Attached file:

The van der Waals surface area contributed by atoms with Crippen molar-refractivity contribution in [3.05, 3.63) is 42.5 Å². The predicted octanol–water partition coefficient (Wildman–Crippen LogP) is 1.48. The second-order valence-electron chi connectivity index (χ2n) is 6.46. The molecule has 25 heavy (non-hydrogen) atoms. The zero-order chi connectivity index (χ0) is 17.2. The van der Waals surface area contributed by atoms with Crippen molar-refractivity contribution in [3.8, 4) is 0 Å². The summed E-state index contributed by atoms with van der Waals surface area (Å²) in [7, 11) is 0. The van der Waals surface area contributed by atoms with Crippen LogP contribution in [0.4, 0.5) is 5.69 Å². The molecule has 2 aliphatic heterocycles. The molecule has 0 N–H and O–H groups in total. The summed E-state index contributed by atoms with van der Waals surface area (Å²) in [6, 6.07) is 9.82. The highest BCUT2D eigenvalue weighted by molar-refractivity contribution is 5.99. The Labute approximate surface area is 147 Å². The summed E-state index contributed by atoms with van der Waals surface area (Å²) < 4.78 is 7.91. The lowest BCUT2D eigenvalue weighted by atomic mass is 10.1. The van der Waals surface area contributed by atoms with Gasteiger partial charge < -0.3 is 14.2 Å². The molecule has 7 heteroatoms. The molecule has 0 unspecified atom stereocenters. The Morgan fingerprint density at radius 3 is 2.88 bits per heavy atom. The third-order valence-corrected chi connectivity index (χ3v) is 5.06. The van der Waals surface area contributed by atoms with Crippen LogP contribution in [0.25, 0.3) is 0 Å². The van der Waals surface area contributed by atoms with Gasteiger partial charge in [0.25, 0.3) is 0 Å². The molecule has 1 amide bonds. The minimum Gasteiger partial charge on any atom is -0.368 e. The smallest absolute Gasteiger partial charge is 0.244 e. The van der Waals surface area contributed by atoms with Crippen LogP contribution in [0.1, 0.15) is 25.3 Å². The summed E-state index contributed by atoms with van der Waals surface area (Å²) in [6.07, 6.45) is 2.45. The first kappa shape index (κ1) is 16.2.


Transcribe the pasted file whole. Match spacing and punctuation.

The van der Waals surface area contributed by atoms with Crippen molar-refractivity contribution in [3.05, 3.63) is 42.5 Å². The predicted octanol–water partition coefficient (Wildman–Crippen LogP) is 1.48. The second-order valence-electron chi connectivity index (χ2n) is 6.46. The molecule has 25 heavy (non-hydrogen) atoms. The zero-order chi connectivity index (χ0) is 17.2. The van der Waals surface area contributed by atoms with Crippen molar-refractivity contribution in [3.8, 4) is 0 Å². The summed E-state index contributed by atoms with van der Waals surface area (Å²) in [7, 11) is 0. The van der Waals surface area contributed by atoms with Crippen LogP contribution in [0.4, 0.5) is 5.69 Å². The molecule has 2 aliphatic heterocycles. The molecule has 0 N–H and O–H groups in total. The summed E-state index contributed by atoms with van der Waals surface area (Å²) in [6, 6.07) is 9.82. The highest BCUT2D eigenvalue weighted by molar-refractivity contribution is 5.99. The Labute approximate surface area is 147 Å². The summed E-state index contributed by atoms with van der Waals surface area (Å²) < 4.78 is 7.91. The lowest BCUT2D eigenvalue weighted by atomic mass is 10.1. The van der Waals surface area contributed by atoms with Gasteiger partial charge < -0.3 is 14.2 Å². The molecule has 7 heteroatoms. The molecule has 0 unspecified atom stereocenters. The Morgan fingerprint density at radius 3 is 2.88 bits per heavy atom. The third-order valence-corrected chi connectivity index (χ3v) is 5.06. The van der Waals surface area contributed by atoms with Crippen LogP contribution in [0.25, 0.3) is 0 Å². The van der Waals surface area contributed by atoms with Gasteiger partial charge in [0.25, 0.3) is 0 Å². The molecule has 1 amide bonds. The minimum Gasteiger partial charge on any atom is -0.368 e. The smallest absolute Gasteiger partial charge is 0.244 e. The van der Waals surface area contributed by atoms with Crippen LogP contribution in [0.1, 0.15) is 25.3 Å². The summed E-state index contributed by atoms with van der Waals surface area (Å²) in [6.07, 6.45) is 2.45. The first kappa shape index (κ1) is 16.2.